All ready for the games? Of course I am kidding, I know that you are not. I have communication about the mascot concepts you asked for. I know you have an election coming up so will keep this brief. 

I am sad to tell you that we cannot bring in our original mascot concept OnWe on budget. We liked the way his name referenced the city’s motto, Forward, as in ‘on we go’ but also our listlessness and lack of enthusiasm for our consolation prize Olympics. However, the graphics people just found this abstract feeling a tough one to work with in a way that will fit on the merchandise. 

Luckily, De Jong Group has expanded into the Education sector and we now have taken over a number of your ‘needs improvement’ schools, we now run almost all of the Perry Beecheses. We set the kids at St Hollywood Monster’s (formerly Perry Beeches III: Mission to Moscow) a competition to come up with a mascot, then we took the ideas and fleshed them out for you. 

You just pick the one you like, we give the kid a T-shirt and two tickets to the swimming in Sandwell and Mike is your uncle. Sorry about the quality of the pictures, kids are crap at this!

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In praise of Brummagem: Home of the ancient street ballad

Jon Wilks has been our gateway in to realising that Birmingham has a folk song tradition that’s rich and varied. Jon says that he started writing about traditional folk music as a way to learn more about it, and he’s a fine interpreter of them too. His first LP of Midlands folk has been a firm favourite at Paradise Circus Towers, and not just for him inserting a reference to the Friday night trek from The Ship Ashore to Snobs in his version of  I Can’t Find Brummagem.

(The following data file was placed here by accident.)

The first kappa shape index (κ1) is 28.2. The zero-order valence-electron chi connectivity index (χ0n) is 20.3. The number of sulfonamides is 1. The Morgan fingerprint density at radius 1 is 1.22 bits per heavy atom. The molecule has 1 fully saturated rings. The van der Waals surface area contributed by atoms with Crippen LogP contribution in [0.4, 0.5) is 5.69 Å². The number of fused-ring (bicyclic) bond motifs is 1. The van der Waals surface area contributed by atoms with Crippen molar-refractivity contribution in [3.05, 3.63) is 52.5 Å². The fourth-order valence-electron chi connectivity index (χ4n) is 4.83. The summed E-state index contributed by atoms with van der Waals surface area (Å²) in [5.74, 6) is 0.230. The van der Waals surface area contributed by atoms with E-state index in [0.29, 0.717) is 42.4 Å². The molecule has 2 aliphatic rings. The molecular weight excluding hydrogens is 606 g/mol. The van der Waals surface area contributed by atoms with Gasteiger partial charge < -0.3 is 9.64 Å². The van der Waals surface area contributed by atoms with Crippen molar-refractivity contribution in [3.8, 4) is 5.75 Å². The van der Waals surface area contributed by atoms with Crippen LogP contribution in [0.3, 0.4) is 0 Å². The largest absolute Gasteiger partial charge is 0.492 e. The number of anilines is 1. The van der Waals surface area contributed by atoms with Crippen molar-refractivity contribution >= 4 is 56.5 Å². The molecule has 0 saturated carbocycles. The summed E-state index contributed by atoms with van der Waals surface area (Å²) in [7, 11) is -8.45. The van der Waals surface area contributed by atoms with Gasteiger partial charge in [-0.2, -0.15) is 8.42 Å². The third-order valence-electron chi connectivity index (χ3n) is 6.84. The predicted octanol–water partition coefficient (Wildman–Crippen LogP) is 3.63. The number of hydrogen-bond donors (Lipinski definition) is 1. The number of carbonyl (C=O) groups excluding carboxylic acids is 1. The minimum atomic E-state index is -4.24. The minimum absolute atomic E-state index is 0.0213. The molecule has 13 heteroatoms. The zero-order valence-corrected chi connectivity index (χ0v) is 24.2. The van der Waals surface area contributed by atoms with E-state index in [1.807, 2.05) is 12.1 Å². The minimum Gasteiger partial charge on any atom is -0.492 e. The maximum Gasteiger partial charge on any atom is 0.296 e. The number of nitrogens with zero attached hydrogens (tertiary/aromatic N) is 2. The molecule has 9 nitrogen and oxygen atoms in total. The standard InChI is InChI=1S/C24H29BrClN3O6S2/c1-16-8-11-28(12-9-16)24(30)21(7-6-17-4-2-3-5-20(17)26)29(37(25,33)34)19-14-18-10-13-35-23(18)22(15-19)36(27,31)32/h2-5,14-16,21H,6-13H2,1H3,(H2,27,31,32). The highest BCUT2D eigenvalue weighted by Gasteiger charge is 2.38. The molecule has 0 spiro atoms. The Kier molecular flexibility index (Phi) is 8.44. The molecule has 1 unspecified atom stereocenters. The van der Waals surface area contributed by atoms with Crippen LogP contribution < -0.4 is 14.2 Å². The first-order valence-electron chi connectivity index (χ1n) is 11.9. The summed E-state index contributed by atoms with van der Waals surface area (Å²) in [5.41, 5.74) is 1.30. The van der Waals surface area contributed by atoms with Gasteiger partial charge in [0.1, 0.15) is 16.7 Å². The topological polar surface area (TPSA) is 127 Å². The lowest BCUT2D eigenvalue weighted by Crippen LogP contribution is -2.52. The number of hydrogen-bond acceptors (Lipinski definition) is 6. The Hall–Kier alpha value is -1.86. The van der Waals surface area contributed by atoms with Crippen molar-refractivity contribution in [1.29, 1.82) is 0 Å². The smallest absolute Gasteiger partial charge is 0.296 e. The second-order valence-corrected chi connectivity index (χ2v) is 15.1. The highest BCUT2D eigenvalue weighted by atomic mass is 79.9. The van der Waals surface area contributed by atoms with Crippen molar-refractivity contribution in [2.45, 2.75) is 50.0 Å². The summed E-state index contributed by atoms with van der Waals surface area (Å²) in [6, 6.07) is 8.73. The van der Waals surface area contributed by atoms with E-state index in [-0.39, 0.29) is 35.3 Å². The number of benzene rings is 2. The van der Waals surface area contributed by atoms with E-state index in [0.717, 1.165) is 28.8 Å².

Anyone who knows a bit about the history of Birmingham and the Midlands will be able to tell you a bit about car manufacturing, chain and nail making. It’s no coincidence that the region is so heavily related to heavy metal. But here’s a little-known fact. Long before Ozzy Osbourne showed up, Birmingham was known for manufacturing of a different kind. Songs were involved, and on an industrial scale, too.

According to the late, great Roy Palmer (a scholar of traditional music in the area), Birmingham was a major producer of street ballads. Sometimes known as broadsides or penny ballads, these were songs that were printed on single sheets of paper and sold on street corners. The seller would sing the song he was hawking, and if you liked the tune, you stopped by and bought one. Some were traditional folk songs with no clear origin, and some set contemporary news stories to music. Whatever the subject, Birmingham produced far more of these songs than you might think possible.

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Birmingham: It’s Not Shit — Reason No. 6: Aston Villa’s sarcastic advertising hoarding

We all know that Birmingham isn’t shit. We’ve spent nearly 20 years telling people, showing the world, and often undermining our case. Tired of falling back on the same old cliches, or past achievements, we look at the ineffable reasons why we say ‘Birmingham: it’s not shit’ and attempt to eff it.